Special SCS Lecture

— 5:45pm

Rashid Auditorium 4401 - Gates Hillman Centers

ALEKSANDER MADRY , NBX Career Development Associate Professor of Computer Science

Are All Features Created Equal?

Our machine learning models have attained impressive accuracy on many benchmark tasks. Yet, these models remain remarkably brittle---small perturbations of natural inputs can completely degrade their performance.

Why is this the case?

In this talk, we show that this brittleness can, in part, be attributed to the fact that our models often make decisions in a very different way than humans do. Viewing neural networks as feature extractors, we study how features extracted by neural networks may diverge from those used by humans, and how adversarially robust models seems to make progress towards bridging this gap.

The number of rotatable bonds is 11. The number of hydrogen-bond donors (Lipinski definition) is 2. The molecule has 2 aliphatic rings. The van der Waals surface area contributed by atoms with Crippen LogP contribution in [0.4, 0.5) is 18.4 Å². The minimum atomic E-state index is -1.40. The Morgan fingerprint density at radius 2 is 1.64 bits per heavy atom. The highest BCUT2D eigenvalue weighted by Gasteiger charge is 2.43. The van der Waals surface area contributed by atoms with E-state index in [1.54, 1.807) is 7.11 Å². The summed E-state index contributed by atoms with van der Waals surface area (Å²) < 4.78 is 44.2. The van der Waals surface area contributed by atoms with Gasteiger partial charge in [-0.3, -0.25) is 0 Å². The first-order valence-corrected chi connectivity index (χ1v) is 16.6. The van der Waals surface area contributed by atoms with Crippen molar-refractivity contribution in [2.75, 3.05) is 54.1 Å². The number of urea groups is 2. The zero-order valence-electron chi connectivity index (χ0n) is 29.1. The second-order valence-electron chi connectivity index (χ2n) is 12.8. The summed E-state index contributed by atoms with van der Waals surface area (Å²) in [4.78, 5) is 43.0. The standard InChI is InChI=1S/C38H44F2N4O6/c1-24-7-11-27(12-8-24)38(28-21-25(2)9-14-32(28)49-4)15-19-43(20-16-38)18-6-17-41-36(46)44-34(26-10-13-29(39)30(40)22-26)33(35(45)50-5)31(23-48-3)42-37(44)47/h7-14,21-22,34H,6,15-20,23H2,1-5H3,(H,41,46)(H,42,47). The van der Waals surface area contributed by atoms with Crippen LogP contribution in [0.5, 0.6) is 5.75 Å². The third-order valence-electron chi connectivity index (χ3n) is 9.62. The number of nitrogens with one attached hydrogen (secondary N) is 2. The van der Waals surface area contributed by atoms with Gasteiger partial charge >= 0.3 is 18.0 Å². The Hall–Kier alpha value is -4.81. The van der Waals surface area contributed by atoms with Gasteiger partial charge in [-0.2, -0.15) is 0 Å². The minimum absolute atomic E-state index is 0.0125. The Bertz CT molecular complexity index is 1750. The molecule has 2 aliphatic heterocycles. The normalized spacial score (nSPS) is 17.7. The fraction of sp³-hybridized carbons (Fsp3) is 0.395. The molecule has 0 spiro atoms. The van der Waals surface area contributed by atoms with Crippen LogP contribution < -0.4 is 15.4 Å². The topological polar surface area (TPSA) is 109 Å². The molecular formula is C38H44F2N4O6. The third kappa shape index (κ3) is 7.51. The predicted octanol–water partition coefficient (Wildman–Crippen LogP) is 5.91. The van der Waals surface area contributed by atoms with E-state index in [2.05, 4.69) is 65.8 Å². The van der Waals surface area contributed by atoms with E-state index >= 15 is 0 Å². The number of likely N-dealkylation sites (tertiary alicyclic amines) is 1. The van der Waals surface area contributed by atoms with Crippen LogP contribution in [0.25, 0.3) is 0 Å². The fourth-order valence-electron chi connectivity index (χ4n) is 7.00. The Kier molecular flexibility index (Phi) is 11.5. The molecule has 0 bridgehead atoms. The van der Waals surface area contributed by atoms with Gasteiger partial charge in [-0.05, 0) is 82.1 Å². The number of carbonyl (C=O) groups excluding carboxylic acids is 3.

Aleksander Mądry is an NBX Career Development Associate Professor of Computer Science in the MIT EECS Department, a member of CSAIL and of the Theory of Computation group.  He received his Ph.D. from MIT in 2011. Prior to joining the MIT's faculty, hespent a year as a postdoctoral researcher at Microsoft Research New England and was then on the faculty of EPFL until early 2015. His research aims to identify and tackle key algorithmic challenges in today's computing. His goal is to develop theoretical ideas and tools that, ultimately, will change the way we approach optimization - in all shapes and forms, both in theory and in practice.  Alexsander is also interested in understanding machine learning from a security/robustness perspective and building the science of modern ML.

Faculty Hosts: Gary Miller, Zico Kolter

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